W3C home > Mailing lists > Public > www-rdf-interest@w3.org > November 2001

Re: Namespaces wihtout "#" Was: Few CWM Bugs

From: Roy T. Fielding <fielding@ebuilt.com>
Date: Sun, 25 Nov 2001 15:50:24 -0800
To: Piotr Kaminski <piotr@ideanest.com>
Cc: www-rdf-interest@w3.org
Message-ID: <20011125155024.A1587@waka.ebuilt.net>
> That's interesting -- do you claim that there are no resources that can be
> transmitted directly over a network?  What about a resource like "the
> sequence of bits 01101011"?  If you put those bits in a packet, are you
> transmitting the resource or a representation?  If I recreate these bits
> on my client, do I now have your resource, or just another resource that
> happens to have an equal value?  In other words, what is the identity of a
> sequence of bits?

The identity that you, as a naming authority, placed on it.  For example,
they could be "my favorite bits", "the bits I saw last week", or "the
bits that exist at a certain offset within some picture of me represented
as a GIF."  Or simply "the sequence of bits 01101011".  In all cases you
are transferring a representation, because there exists no mechanism in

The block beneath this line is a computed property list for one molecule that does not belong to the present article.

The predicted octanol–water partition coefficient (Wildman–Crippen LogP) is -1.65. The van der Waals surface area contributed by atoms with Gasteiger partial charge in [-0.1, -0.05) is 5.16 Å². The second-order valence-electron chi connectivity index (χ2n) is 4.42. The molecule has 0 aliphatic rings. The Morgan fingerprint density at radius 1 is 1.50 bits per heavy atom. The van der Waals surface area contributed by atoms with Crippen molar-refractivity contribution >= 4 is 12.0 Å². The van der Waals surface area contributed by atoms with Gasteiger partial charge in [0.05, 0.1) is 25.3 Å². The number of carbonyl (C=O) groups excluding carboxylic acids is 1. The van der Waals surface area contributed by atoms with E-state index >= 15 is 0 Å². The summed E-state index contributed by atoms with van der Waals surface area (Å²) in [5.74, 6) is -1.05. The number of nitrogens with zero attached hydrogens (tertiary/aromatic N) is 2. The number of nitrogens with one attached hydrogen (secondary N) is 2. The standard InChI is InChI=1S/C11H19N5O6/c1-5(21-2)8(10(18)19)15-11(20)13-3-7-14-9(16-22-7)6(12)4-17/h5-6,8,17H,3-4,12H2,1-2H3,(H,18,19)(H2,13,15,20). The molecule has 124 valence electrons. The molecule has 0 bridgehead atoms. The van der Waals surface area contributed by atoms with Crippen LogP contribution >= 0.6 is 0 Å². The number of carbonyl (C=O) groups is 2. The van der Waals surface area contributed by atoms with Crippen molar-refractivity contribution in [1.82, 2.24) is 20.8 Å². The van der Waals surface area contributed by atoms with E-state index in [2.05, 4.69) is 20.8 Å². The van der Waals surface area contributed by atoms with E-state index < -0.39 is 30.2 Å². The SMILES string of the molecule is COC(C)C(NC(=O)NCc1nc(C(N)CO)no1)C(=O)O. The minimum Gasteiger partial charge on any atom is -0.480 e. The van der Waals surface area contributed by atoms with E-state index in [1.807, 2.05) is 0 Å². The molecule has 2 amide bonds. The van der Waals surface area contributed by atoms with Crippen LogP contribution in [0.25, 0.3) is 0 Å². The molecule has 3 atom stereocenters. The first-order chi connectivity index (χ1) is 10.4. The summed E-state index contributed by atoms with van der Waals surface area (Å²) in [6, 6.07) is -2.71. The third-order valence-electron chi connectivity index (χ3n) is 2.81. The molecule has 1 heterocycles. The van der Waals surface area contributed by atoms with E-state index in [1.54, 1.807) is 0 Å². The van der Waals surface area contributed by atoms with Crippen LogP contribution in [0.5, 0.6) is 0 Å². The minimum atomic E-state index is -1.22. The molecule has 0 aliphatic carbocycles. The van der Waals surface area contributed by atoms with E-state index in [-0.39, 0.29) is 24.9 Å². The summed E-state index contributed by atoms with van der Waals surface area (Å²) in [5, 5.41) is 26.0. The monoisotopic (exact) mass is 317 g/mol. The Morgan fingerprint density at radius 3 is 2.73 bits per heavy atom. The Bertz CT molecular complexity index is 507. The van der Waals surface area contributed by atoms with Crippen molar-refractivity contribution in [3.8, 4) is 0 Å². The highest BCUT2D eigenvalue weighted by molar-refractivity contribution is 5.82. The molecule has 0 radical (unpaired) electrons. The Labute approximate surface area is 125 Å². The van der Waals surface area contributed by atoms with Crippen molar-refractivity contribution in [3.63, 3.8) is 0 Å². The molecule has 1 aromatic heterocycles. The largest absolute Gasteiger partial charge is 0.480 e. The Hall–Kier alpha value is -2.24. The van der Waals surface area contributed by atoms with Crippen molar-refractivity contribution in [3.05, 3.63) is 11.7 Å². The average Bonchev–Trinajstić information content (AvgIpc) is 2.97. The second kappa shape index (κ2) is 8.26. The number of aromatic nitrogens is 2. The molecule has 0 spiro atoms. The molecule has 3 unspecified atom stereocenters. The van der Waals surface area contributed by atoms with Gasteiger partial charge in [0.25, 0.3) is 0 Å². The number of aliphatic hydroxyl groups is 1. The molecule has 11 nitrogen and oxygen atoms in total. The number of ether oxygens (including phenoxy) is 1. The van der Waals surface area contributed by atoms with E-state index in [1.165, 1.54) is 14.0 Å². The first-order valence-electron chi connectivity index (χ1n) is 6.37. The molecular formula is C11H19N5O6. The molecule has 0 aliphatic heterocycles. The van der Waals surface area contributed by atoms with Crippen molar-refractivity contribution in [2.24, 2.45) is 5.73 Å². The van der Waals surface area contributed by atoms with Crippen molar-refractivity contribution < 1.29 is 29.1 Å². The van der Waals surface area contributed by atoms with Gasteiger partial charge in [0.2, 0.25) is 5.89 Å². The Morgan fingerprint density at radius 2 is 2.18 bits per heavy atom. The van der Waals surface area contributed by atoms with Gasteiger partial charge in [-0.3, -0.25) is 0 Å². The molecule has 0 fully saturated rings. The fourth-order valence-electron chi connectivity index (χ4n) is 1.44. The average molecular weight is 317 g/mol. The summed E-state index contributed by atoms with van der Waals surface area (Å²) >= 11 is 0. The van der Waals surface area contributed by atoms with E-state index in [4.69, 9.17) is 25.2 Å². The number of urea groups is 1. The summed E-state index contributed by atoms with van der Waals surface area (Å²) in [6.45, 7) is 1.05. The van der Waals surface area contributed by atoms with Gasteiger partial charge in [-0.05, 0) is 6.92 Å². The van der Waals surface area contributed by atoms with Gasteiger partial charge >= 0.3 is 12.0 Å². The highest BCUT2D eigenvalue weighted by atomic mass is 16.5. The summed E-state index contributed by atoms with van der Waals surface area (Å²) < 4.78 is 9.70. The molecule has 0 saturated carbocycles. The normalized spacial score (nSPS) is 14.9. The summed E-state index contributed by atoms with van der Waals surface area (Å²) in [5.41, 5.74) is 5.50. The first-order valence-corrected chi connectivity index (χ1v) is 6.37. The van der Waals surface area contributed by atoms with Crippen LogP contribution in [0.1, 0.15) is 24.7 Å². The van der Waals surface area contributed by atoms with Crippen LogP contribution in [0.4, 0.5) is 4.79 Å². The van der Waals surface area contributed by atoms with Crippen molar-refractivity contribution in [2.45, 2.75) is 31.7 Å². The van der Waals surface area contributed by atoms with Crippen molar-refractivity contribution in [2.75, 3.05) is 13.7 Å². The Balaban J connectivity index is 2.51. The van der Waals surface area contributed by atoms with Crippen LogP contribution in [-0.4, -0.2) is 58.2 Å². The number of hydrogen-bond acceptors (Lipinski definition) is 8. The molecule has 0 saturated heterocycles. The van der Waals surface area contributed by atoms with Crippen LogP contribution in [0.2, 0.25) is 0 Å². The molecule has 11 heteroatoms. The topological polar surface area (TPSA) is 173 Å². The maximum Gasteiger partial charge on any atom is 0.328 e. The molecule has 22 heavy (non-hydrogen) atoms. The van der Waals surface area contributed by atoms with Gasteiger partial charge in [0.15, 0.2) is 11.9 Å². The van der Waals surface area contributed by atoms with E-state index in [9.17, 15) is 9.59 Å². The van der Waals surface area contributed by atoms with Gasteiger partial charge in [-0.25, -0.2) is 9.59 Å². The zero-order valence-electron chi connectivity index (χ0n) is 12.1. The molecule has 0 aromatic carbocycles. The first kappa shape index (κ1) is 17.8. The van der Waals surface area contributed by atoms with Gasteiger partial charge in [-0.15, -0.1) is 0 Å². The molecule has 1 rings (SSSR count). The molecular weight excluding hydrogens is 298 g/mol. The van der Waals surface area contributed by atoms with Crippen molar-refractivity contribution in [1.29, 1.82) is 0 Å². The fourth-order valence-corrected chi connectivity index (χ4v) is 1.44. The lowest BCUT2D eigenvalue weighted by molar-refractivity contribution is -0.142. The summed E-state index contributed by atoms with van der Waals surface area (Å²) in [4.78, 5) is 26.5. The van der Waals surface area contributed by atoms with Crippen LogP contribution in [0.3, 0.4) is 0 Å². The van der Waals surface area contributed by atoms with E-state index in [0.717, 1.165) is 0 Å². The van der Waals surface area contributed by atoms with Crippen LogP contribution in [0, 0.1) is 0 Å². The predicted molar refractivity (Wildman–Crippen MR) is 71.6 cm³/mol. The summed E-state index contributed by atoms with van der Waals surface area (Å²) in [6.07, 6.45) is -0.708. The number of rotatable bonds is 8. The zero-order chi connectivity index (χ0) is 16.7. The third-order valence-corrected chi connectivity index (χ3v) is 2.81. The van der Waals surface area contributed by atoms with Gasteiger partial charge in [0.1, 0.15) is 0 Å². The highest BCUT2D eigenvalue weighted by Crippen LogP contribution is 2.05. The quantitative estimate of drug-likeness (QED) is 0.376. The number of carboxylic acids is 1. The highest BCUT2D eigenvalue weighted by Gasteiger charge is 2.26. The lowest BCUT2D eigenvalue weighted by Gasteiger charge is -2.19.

the universe to transfer the semantics of identification that you expressed,
even for something so simple as "the sequence of bits 01101011".

What you can do is transfer a representation, r, and then transfer a
statement in temporal logic that says, for all times t and t',
  if r  is a representation of the resource R at time t  and
     r' is a representation of the resource R at time t', then

     r == r'

and you can wrap that logic into a resource and refer to it via some
other well-known URI.

That is what your brain does when someone says that the resource R is
just a static sequence of bits that never changes.  That notion of a
resource is separate from the issue of whether those bits are represented
as a sequence of high and low voltages, a sequence of binary digits in
network-byte order, or a sequence of "0" and "1" characters in ASCII.

> These questions may seem pedantic, and I'll grant that we very rarely care
> to talk about such primitive resources directly, but I think they get at
> the heart of the distinction between a resource and its representation.

Yes.  The important thing is that, once the distinction is clear and the
mechanisms of the Web are free to manipulate everything as representations,
the actual semantics of what it means to be a resource is completely
hidden behind the abstract interface, and therefore not limited by any
preexisting notion of what is within the scope of identification.

....Roy
Received on Sunday, 25 November 2001 18:54:30 GMT

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